This course is an introduction to the use of quantitative data in sociology. It focuses on the ways in which data is collected, analyzed, and presented to make sociological arguments. It introduces various tools to describe data for single variables, explore relationships between pairs of variables, and make statistical inferences. Students will learn basic skills to conduct their own social science research and analyze data using statistical software. The aim of the course is to allow students to conduct elementary statistical analyses on their own and become critical readers of statistical evidence.

Applies to requirement(s): Meets No Distribution Requirement
A. Zayim
Restrictions: This course is offered to Sociology majors only.

SOCI-231 Criminology

Spring. Credits: 4

This course focuses on the historical and theoretical development of the major approaches to crime and criminality in the 20th and 21st centuries. Material discussed will include crime patterns, the formation of criminalized subgroups and how criminology relates to criminal justice policy. While focusing on social aspects of crime, we will ask: what makes people commit crimes? How do social policies impact criminal activity? How has our social construction of punishment changed over time?

Applies to requirement(s): Social Sciences
C. Sever
Prereq: SOCI-123.

SOCI-234 Social Problems

Fall. Credits: 4

This is a course on the social construction of social problems. It devotes almost exclusive attention to how a 'problem' becomes a social problem; examining how atypical cases become regarded as typical; how definitions are expanded to inflate statistics; and how claim makers and advocacy groups manipulate the media to market social problems and solutions to the public.

Applies to requirement(s): Social Sciences
C. Sever
Prereq: SOCI-123.

SOCI-239 How Capitalism Works: Social Class, Power, and Ideology

Fall. Credits: 4

The Occupy movement protests and recent popular uprisings across developing countries draw attention to rising global economic inequality. This course asks, "How does capitalism produce and reproduce economic inequality both within and across nations?" Drawing on theoretical and empirical research, we will examine class relations as a way to explain the unequal distribution of wealth and power. We will also discuss the role of the state and ideology in perpetuating the gap between the rich and poor. Students will learn the social dynamics underlying a range of contemporary issues in advanced and developing economies, ranging from labor exploitation to unemployment and financial crises.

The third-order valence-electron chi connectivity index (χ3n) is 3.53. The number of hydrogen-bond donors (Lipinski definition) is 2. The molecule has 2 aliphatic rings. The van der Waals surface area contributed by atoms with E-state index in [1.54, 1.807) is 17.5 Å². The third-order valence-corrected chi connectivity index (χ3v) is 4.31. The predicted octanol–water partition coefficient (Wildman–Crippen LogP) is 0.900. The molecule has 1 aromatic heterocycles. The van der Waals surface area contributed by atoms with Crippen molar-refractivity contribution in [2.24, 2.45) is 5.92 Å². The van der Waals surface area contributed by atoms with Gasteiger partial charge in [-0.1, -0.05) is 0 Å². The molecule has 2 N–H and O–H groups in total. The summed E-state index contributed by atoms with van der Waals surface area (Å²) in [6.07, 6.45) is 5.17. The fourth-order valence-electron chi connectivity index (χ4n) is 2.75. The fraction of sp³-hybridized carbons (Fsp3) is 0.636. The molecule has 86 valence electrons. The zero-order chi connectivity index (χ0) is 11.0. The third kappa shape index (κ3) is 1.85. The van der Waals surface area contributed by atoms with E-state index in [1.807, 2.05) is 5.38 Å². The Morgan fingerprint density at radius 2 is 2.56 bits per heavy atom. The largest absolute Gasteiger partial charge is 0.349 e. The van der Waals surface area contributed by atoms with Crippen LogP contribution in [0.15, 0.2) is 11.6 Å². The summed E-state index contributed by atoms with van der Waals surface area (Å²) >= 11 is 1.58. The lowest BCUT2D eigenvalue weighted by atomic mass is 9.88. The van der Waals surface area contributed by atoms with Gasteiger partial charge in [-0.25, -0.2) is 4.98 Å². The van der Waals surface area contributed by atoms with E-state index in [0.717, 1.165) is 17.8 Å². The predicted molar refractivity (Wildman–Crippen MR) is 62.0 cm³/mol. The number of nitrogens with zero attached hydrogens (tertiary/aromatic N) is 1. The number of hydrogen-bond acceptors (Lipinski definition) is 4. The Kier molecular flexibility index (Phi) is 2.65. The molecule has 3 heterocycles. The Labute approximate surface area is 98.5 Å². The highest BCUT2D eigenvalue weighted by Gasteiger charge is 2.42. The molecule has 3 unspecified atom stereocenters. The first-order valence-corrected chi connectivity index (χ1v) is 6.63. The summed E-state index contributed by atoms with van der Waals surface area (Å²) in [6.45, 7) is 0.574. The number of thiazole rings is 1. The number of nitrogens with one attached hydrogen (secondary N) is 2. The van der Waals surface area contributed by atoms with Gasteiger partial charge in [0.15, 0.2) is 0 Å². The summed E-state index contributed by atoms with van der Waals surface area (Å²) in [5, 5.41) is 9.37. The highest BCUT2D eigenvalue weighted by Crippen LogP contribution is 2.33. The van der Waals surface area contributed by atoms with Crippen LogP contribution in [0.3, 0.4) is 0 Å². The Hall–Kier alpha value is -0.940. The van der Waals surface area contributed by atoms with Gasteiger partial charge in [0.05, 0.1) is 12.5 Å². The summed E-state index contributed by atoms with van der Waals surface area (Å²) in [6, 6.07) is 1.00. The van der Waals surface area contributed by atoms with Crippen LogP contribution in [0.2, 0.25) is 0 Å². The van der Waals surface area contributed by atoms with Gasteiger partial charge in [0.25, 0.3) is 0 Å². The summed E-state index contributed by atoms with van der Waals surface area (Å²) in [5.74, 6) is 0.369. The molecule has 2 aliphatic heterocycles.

Applies to requirement(s): Social Sciences
A. Zayim
Prereq: SOCI-123.

SOCI-240 Collective Behavior and Social Movements

Spring. Credits: 4

This course examines instances of organized collective action in social, historical, and empirical contexts, from the labor movement of the nineteenth and early twentieth centuries to the new social movements of today. We also explore various forms of unstructured protest, such as riots and demonstrations.

Applies to requirement(s): Social Sciences
K. Tucker
Prereq: SOCI-123.

SOCI-295 Independent Study

Fall and Spring. Credits: 1 - 4

The department
Instructor permission required.

SOCI-316 Special Topics in Sociology

SOCI-316BL Special Topics in Sociology: 'Black Cultural Production and Consumption'

Not Scheduled for This Year. Credits: 4

This course explores black cultural production and consumption in the United States using a sociological lens. The central focus is how the production and consumption of cultural objects such as visual art, music, and television reproduce and erode racial boundaries. Topics include the construction of racial identity through consumption; representations of blacks in the media; and the impact of cultural tastes and preferences on black achievement.

Applies to requirement(s): Social Sciences; Multicultural Perspectives
P. Banks
Restrictions: Course limited to sophomores, juniors and seniors

SOCI-316DG Special Topics in Sociology: 'Sociology of Development and Globalization'

Spring. Credits: 4

This course investigates economic development and globalization through a sociological lens. What is development? Why and how has the idea of development changed over time? Which development policies has this promoted, and with what consequences on people's lives in developing countries? Based on case studies across Africa, Asia, Latin America and the Middle East, the course examines economic, political, and institutional factors that inform global development processes from post-WWII to the present. As we discuss challenges to the neoliberal development paradigm, students will gain a critical perspective on contemporary issues such as environmental damage, global inequality, and poverty.